Conversations For Transformation: Essays Inspired By The Ideas Of Werner Erhard

Conversations For Transformation

Essays By Laurence Platt

Inspired By The Ideas Of Werner Erhard

And More

Telephone Anxiety

Umpqua Bank, Napa, California, USA

February 5, 2020

This essay, Telephone Anxiety, is the sequel to Looking Down: The Trouble With Social Media.

I am indebted to Marielle Adegran Rutherford who inspired this conversation.

You could tell they were on a date, two teenagers walking into the coffee shop where I was sitting, writing. It's a place I like to be. It works for me. It's quiet. They have comfy chairs, and I can get bottomless cups of decaf which they nuke  for me (if it doesn't burn my lip, it's not hot enough - I'm not partial to luke-warm brew). They sat at a table and took out their smartphones ... then both proceeded to thumb-type for about an hour. That was their entire date: no talking, no eye-contact, just thumb-typing. "What was your date with Johnny like, my dear?". "It was great Dad. We had coffee and thumb-typed together for about an hour. He's so cool.".

Wild & Wolf Retro 746 Telephone in Red

Photograph courtesy
Clearly I'm old school. There's no denying that. I admit it. Things change. Trends change. We have to keep up with the times. But this isn't a trivial change. This is a diminution of what it is to be fully human. Open, verbal face-to-face communicating is the very essence of what human beings do. It makes us what we are. Now we're at risk of becoming little more than extensions of our smartphones. Tech companies rake in billions, towards which we complicitly contribute our humanity (and our privacy) at no charge. We're simply giving all of it away.

Truly authentic communication, like writing, is learned. We're now in a new tech era in which learning authentic communication, like cursive script, is being completely devalued. But its successor, social media posting, is no substitute. It doesn't exercise the "being human" muscle - not even close. It's Mc-Communication whose screen conveys no verbal cues, nor any tonal clues, both of which are apparent in (indeed which make up the gist of) face-to-face communication. At least telephone communication and two-way video communication have them.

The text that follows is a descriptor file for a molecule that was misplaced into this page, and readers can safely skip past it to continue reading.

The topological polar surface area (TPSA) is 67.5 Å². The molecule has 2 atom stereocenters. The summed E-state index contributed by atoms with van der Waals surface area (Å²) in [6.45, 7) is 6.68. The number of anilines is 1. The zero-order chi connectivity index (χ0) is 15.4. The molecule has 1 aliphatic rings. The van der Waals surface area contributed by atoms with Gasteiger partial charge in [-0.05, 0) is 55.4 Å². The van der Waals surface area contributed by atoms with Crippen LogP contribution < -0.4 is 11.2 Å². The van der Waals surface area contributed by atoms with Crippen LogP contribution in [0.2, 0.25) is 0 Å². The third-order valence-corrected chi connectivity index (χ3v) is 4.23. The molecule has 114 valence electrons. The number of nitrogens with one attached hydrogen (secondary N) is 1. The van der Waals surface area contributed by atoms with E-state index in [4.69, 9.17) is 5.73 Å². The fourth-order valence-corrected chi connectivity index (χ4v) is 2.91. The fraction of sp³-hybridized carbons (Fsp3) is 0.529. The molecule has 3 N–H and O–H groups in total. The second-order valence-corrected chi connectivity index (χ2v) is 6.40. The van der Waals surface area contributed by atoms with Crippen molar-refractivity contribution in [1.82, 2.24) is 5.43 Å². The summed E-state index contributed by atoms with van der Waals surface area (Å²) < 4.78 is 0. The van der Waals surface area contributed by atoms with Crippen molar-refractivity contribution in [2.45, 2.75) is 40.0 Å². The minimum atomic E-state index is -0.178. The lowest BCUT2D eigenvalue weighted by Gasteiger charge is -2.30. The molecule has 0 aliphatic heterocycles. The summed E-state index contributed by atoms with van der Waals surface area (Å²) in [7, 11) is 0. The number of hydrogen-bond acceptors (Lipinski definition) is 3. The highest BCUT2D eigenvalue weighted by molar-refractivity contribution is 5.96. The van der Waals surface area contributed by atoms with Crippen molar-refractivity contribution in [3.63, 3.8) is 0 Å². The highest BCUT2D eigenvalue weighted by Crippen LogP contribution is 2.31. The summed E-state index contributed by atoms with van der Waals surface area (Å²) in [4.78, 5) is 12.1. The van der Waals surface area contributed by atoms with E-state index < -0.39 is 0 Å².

Face-to-face communication, telephone communication, and two-way video communication are immediate, unedited, in-the-moment, unscripted, spontaneous, raw. Unlike postings, they can't be pre-vetted. There's no censuring nor censoring. The immediacy of real communication (the intimacy of it) is something that's learned. Confronted with the inability to be immediate and intimate in communication (simply given the lack of practice which is usurped by social media) there's now evidence of a growing anxiety about communicating directly. It's costing us our humanity. That's a terrible price to pay.

What's worse is it can also cost us our access to transformation. Transformation is constituted in speaking. Without speaking there's no transformation (and no, it's not constituted in thumb-typing). The cost of the expediency of social media is too high. And that doesn't start to address social media as a platform for fabricated truth. One well-known social media giant treats both the truth and private data as malleable. There, untruth is traded for billions (in face-to-face communication, untruth can at least be confronted). Who can be surprised by the current epidemic of telephone anxiety? We've ceded our ability to communicate directly, to the social media apps.

I visit a friend. "Where's the family?" I ask. "Watching a movie together" he says. Well ... no. Mom's on the sofa watching a movie, their two children sit at her sides, both wearing headphones, each gazing at laptop screens. It's no family movie time. It's not even a shared experience - aside from them sitting on the couch together.

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